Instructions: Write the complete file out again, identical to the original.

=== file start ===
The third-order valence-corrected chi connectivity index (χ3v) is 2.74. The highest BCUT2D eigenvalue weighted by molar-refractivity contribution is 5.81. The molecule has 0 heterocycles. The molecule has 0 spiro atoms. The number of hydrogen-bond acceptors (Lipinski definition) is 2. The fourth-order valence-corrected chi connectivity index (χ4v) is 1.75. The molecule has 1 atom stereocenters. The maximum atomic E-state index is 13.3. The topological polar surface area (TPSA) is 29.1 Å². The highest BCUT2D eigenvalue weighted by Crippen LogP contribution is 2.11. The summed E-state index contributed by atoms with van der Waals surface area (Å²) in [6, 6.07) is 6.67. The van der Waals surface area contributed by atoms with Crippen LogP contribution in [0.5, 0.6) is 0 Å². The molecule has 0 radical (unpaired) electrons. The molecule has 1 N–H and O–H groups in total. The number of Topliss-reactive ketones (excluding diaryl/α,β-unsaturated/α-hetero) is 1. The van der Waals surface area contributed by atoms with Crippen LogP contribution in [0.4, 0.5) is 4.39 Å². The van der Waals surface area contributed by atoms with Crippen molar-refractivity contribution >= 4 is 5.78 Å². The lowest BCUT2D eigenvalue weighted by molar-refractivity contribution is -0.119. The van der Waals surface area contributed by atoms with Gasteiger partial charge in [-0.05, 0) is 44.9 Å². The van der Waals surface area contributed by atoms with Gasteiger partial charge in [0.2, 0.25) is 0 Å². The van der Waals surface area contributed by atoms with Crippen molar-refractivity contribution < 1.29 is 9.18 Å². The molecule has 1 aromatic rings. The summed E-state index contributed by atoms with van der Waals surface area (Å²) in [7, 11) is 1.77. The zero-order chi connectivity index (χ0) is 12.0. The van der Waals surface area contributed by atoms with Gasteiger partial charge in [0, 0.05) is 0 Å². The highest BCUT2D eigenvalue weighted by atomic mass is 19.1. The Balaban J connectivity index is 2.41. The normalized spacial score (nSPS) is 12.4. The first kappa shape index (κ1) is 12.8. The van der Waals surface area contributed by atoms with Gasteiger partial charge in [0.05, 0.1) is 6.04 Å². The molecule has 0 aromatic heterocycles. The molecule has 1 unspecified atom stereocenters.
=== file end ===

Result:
The third-order valence-corrected chi connectivity index (χ3v) is 2.74. The highest BCUT2D eigenvalue weighted by molar-refractivity contribution is 5.81. The molecule has 0 heterocycles. The molecule has 0 spiro atoms. The number of hydrogen-bond acceptors (Lipinski definition) is 2. The fourth-order valence-corrected chi connectivity index (χ4v) is 1.75. The molecule has 1 atom stereocenters. The maximum atomic E-state index is 13.3. The topological polar surface area (TPSA) is 29.1 Å². The highest BCUT2D eigenvalue weighted by Crippen LogP contribution is 2.11. The summed E-state index contributed by atoms with van der Waals surface area (Å²) in [6, 6.07) is 6.67. The van der Waals surface area contributed by atoms with Crippen LogP contribution in [0.5, 0.6) is 0 Å². The molecule has 0 radical (unpaired) electrons. The molecule has 1 N–H and O–H groups in total. The number of Topliss-reactive ketones (excluding diaryl/α,β-unsaturated/α-hetero) is 1. The van der Waals surface area contributed by atoms with Crippen LogP contribution in [0.4, 0.5) is 4.39 Å². The van der Waals surface area contributed by atoms with Crippen molar-refractivity contribution >= 4 is 5.78 Å². The lowest BCUT2D eigenvalue weighted by molar-refractivity contribution is -0.119. The van der Waals surface area contributed by atoms with Gasteiger partial charge in [-0.05, 0) is 44.9 Å². The van der Waals surface area contributed by atoms with Gasteiger partial charge in [0.2, 0.25) is 0 Å². The van der Waals surface area contributed by atoms with Crippen molar-refractivity contribution < 1.29 is 9.18 Å². The molecule has 1 aromatic rings. The summed E-state index contributed by atoms with van der Waals surface area (Å²) in [7, 11) is 1.77. The zero-order chi connectivity index (χ0) is 12.0. The van der Waals surface area contributed by atoms with Gasteiger partial charge in [0, 0.05) is 0 Å². The highest BCUT2D eigenvalue weighted by atomic mass is 19.1. The Balaban J connectivity index is 2.41. The normalized spacial score (nSPS) is 12.4. The first kappa shape index (κ1) is 12.8. The van der Waals surface area contributed by atoms with Gasteiger partial charge in [0.05, 0.1) is 6.04 Å². The molecule has 0 aromatic heterocycles. The molecule has 1 unspecified atom stereocenters.